So if prices on the actual newsstand are so high that I’m playing expiry-date games to choose where to spend my money, what does that say for digital magazines? From a consumer perspective, I believe a digital version (that is, a nearly PDF version that does not have added functionality, like most magazines on Zinio and other digital newsstands) should cost slightly less than a printed version. I believe a digital version that has additional functionality as part of an app (like Bloomberg Businessweek’s app) should cost the same as a printed version.

What I hope the publishing world goes to is a model like The Wall Street Journal’s, which is a choice between a print subscription, a digital subscription, and a combination print and digital at a reduced rate.

What’s your thought? Have you read a magazine on an iPadiPhoneAndroidBlackberry, or your laptop/desktop? What was the experience like for you? How much are you willing to pay for a print magazine, and how much do you think you should pay for a digital version of the same?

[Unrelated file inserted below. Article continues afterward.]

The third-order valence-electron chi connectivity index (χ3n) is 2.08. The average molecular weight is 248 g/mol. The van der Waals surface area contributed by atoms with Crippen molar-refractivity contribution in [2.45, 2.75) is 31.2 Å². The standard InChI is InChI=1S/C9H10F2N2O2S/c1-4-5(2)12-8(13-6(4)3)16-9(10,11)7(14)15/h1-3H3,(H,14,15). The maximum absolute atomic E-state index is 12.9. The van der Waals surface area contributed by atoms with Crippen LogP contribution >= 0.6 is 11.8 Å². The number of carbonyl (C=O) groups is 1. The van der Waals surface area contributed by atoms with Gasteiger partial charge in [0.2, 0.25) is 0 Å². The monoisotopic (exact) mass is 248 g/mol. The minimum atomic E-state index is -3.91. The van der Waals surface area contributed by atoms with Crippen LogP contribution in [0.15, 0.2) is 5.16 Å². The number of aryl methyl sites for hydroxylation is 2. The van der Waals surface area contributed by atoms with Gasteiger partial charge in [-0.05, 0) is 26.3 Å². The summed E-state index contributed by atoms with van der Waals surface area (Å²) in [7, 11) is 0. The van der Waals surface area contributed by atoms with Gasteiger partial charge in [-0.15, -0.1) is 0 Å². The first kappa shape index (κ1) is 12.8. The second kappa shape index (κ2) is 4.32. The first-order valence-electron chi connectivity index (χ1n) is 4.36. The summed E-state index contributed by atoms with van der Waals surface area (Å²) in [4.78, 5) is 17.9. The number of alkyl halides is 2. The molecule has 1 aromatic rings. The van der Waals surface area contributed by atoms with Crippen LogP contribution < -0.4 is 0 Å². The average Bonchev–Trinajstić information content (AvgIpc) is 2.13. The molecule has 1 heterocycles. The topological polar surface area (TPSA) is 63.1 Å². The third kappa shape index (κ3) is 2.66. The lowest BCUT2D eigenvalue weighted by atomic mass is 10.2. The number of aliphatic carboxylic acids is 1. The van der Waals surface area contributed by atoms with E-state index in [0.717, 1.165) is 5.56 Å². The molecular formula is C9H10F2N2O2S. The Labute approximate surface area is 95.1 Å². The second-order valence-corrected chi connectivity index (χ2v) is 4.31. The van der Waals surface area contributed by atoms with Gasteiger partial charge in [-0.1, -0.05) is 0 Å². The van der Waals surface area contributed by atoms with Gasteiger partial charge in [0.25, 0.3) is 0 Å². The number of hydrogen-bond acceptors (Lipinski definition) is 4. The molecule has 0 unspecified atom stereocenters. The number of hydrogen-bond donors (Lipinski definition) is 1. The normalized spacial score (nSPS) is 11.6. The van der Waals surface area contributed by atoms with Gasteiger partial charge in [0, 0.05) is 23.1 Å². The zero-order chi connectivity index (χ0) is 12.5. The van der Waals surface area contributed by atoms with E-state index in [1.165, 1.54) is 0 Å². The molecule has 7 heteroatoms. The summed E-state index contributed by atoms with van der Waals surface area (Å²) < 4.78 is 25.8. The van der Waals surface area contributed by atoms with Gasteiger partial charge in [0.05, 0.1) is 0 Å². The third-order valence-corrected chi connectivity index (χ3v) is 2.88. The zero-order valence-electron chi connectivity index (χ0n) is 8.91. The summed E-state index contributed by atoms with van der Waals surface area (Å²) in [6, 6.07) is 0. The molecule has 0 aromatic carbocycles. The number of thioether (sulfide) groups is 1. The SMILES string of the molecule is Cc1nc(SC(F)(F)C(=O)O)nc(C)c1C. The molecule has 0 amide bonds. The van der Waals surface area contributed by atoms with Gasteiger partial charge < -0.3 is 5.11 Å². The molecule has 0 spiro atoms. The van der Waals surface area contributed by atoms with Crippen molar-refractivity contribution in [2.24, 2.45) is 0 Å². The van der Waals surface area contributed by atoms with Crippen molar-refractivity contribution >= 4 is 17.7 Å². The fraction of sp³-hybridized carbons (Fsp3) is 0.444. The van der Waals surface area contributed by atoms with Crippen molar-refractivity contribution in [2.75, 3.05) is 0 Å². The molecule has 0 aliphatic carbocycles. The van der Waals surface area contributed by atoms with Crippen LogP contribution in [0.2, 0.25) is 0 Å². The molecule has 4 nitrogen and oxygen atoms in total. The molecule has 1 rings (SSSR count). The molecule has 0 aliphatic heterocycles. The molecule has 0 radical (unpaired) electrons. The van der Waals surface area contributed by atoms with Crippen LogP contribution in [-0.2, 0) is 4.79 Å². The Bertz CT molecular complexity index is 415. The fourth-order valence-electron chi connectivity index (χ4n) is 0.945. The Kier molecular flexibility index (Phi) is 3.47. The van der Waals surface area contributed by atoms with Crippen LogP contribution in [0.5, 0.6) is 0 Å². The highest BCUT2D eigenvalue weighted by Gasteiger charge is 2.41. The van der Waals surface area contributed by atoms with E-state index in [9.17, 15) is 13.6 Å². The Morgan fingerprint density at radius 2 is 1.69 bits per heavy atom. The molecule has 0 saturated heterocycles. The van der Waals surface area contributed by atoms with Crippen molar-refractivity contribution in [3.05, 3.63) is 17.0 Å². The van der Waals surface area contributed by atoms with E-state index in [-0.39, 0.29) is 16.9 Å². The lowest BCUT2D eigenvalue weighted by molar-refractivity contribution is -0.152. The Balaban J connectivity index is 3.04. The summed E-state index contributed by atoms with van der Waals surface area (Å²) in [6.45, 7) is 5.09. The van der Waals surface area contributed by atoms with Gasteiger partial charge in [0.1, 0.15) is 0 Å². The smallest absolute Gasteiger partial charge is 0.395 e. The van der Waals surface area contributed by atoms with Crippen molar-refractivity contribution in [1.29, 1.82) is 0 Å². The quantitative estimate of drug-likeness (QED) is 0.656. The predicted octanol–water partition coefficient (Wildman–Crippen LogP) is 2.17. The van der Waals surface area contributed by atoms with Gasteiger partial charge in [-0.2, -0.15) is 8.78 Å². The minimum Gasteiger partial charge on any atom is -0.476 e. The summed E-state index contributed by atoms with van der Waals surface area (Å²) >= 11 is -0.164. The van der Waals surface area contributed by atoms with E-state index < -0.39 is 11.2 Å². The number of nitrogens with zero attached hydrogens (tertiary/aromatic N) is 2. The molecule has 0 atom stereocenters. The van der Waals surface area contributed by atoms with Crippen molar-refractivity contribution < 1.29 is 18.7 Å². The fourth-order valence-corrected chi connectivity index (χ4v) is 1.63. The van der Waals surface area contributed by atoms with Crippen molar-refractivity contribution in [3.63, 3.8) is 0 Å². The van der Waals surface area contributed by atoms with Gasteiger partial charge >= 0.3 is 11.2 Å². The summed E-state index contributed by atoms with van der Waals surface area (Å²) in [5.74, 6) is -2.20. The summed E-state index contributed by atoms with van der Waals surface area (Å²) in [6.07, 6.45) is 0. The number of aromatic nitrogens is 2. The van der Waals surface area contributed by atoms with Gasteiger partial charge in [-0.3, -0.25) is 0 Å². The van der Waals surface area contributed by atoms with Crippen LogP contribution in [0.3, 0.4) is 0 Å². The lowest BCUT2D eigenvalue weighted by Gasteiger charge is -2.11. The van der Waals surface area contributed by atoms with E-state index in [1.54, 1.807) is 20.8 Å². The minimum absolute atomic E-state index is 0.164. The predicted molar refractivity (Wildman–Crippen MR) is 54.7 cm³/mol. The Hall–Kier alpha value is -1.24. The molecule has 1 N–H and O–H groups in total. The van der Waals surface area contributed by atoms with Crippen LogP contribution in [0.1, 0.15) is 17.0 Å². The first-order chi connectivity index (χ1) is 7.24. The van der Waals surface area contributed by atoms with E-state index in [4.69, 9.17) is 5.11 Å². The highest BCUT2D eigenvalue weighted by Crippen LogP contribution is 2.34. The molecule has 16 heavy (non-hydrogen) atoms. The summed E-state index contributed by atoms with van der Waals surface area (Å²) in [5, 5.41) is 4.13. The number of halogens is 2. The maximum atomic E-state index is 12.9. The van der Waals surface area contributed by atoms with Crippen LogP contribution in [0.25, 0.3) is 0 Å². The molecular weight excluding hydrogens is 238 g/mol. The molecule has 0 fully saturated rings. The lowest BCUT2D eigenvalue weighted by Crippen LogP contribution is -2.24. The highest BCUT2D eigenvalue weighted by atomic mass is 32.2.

–Tyler W. Reed

Editor, The Sidebar Review

Photo courtesy of Food Network Humor

Food Network Magazine recently ran a cover whoopsie of the magazine Tails. Everybody has a mistake every once in a while, but it’s really unfortunate when the lack of a comma on a cover makes it sound like a celebrity cooks her own family and pet. Read the whole article here.

I can’t judge too much, I guess. I once let a headline run with the word “success” spelled with only one C. And even better, in one article, a white box in post-production covered the B in the title of my magazine so that underneath the writer’s name, it said “ASS Times Senior Writer” instead of “BASS Times Senior Writer.” Good one! (Let me add that I do not recommend making mistakes, and that I find those two incidents to be awful — not amusing — but they do keep me humble. And I don’t insult someone else’s mistake without pointing these two out.)

The best thing you can learn from a typo that gets printed is to watch closer … and closer … and closer. And get as many eyeballs on it as possible ahead of time.

What’s the worst magazine mistake you’ve ever seen?

–Tyler W. Reed

Editor, The Sidebar Review


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Filmfare (www.filmfare.com)